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Most Fishing, Hunting License Fees to Increase September

Washington Department of Fish and Wildlife says the increases are expected to generate about $8 million annually.

Starting Sept. 1, the base cost of most Washington hunting and fishing licenses will increase.

In a news release, the Washington Department of Fish and Wildlife (WDFW) said that this is the first general recreational license fee increase in more than a decade.  

The department announced the new fees, which will replace a temporary license surcharge that expired in June, are expected to generate about $8 million annually for activities that support hunting and recreational fishing.

Recreational license and permit revenue is used to manage fisheries and hunting seasons, produce trout and steelhead for recreational fisheries, enforce regulations, monitor fish and game populations and help maintain wildlife lands.

The 2011 Legislature approved the new fees to help meet rising costs and a shortfall in revenue for managing hunting, fishing and the fish and wildlife populations that are the focus of those activities.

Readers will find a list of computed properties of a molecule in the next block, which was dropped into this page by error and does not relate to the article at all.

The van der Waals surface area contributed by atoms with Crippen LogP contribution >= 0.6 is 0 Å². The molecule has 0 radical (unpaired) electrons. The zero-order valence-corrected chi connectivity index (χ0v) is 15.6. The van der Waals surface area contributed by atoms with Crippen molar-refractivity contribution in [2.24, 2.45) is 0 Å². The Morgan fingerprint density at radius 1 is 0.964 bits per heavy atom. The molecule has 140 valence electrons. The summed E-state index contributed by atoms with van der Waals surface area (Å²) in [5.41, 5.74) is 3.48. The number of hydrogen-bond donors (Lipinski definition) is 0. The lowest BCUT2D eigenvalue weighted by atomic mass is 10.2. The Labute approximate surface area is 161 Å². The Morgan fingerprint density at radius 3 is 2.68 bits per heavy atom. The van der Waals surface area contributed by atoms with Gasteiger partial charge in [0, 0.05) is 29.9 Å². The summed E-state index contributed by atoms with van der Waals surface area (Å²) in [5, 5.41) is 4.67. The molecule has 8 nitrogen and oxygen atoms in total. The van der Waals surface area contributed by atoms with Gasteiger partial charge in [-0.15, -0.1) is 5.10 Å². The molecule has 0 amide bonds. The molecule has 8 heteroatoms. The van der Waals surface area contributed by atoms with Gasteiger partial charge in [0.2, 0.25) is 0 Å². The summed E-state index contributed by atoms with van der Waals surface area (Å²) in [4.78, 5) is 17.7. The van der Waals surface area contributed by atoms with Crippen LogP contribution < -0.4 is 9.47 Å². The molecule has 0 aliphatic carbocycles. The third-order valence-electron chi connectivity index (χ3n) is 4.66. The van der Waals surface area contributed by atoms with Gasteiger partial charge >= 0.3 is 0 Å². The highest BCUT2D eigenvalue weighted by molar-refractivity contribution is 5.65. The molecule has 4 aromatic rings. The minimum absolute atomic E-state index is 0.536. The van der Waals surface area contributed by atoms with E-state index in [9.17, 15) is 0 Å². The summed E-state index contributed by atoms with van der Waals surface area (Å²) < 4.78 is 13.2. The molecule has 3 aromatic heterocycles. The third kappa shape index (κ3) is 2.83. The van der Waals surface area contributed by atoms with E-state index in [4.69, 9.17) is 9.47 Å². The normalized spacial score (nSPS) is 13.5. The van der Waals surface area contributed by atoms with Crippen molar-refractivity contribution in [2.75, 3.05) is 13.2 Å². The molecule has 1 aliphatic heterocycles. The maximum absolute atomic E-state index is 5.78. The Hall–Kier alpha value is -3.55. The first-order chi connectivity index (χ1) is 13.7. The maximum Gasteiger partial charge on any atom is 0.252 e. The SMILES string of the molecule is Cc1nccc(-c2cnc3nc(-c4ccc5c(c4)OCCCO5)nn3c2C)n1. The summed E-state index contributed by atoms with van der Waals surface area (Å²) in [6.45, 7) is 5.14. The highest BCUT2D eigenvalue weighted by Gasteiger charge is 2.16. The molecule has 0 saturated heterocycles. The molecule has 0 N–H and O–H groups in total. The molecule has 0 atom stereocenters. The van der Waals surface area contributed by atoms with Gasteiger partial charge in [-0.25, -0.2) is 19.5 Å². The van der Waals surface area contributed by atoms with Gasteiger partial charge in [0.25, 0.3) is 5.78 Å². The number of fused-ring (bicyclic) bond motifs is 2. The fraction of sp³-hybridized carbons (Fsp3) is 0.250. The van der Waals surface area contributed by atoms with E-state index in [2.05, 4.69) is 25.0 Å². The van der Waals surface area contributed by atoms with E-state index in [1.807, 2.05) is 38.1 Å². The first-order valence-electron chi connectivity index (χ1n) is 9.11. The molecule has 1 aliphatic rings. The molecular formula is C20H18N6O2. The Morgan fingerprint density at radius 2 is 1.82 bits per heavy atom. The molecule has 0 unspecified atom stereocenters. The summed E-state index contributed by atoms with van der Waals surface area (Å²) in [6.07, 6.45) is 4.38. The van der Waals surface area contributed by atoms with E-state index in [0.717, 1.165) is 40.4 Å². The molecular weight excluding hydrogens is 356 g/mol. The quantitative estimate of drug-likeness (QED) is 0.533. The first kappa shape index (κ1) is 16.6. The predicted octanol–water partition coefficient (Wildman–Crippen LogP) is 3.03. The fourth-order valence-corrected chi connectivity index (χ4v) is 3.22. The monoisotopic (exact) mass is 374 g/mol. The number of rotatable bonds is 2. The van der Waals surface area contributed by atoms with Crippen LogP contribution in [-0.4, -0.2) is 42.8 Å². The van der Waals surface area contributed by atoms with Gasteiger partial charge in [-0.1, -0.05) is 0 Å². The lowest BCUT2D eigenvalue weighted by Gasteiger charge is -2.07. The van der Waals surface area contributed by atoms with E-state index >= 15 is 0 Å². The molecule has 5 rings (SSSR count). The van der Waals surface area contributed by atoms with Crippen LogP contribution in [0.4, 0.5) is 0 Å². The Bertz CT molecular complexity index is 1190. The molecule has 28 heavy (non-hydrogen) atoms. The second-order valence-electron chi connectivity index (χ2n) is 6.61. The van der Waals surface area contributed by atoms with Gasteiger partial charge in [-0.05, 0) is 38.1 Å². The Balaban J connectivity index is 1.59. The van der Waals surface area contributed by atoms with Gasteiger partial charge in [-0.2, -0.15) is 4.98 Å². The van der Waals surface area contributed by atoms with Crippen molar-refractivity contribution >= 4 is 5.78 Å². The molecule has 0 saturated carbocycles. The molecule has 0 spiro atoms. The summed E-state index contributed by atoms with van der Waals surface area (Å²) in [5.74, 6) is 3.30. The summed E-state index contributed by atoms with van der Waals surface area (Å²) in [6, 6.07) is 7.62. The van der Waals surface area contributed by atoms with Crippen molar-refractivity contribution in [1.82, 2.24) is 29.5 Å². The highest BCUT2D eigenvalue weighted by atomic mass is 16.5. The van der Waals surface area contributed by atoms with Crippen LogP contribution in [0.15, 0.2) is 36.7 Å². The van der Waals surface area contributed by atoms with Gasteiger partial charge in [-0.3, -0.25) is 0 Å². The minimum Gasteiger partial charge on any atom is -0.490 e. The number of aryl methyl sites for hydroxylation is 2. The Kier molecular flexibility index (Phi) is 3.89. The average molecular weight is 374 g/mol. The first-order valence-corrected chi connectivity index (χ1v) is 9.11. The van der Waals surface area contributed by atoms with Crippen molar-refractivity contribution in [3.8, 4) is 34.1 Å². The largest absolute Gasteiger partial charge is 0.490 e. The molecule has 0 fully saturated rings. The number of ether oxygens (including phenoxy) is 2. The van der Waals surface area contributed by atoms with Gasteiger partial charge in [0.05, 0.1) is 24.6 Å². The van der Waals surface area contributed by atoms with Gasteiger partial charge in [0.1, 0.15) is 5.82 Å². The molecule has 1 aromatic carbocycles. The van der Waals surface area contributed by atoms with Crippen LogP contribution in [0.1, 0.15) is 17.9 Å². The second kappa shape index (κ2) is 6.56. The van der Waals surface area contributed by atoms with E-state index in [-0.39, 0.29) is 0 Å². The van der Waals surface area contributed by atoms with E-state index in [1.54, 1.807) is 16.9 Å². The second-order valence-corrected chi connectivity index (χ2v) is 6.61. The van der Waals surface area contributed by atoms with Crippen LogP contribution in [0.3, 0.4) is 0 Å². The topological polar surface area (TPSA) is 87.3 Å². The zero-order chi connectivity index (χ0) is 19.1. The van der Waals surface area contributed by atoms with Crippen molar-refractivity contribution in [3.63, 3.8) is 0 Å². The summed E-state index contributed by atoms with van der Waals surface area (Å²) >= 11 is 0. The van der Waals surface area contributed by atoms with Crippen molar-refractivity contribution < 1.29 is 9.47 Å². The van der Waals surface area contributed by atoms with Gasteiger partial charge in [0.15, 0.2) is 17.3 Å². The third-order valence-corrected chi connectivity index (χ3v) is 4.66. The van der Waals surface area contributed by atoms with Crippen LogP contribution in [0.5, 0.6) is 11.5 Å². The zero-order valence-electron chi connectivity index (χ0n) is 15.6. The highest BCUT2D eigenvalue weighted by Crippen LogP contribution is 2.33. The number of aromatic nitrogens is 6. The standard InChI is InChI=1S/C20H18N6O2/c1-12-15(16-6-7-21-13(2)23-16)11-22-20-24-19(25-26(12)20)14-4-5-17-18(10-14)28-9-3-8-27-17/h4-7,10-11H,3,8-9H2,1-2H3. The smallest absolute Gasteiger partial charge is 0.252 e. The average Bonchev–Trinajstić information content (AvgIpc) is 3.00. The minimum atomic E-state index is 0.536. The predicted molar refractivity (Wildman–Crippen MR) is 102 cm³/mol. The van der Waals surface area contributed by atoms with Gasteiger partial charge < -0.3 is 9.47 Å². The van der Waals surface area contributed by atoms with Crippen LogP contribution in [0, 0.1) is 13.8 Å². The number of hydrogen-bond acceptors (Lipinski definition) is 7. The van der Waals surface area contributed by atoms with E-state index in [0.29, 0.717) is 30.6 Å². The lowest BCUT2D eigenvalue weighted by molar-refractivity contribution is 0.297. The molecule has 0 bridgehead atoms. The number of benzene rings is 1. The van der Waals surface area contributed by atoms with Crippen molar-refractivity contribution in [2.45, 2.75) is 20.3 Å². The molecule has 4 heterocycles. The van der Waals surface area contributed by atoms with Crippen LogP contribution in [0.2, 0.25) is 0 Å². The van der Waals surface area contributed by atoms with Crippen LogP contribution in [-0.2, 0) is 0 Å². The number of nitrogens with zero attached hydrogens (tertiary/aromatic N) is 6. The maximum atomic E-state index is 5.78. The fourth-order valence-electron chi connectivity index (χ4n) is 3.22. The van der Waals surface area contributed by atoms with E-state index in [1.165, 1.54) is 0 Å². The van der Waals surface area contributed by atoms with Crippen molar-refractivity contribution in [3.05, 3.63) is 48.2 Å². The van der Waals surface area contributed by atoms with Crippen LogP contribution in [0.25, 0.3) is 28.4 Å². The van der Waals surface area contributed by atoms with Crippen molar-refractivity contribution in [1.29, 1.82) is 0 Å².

Not all license fees will increase, and some will decline, including those for youth, seniors and persons with disabilities.  New license fee prices are available on the WDFW website.

"The new fees are critically important in maintaining fishing and hunting opportunity and make it possible for the department to fulfill its dual mission of conserving species while providing sustainable fishing, hunting and outdoor recreation across the state," said WDFW Director Phil Anderson. "The fees reflect the cost of managing specific fisheries and hunts, and are competitive with fees charged in neighboring states. At the same time, we made an effort to encourage broad participation through youth and senior discounts." 

Revenues from the license fee increase will replace the 10 percent license sale surcharge that expired in June, and will fill a projected deficit in the account that funds fishing and hunting activities. Without the license fee increase, WDFW said it would have been forced to make major cuts in hunting and fishing seasons and opportunities. 

"Fishing and hunting contribute more than $1.4 billion a year to the state’s economy, benefitting local communities, small business owners and the people they employ," Anderson said. "Maintaining fishing and hunting opportunity is vital to Washington’s economy and quality of life."

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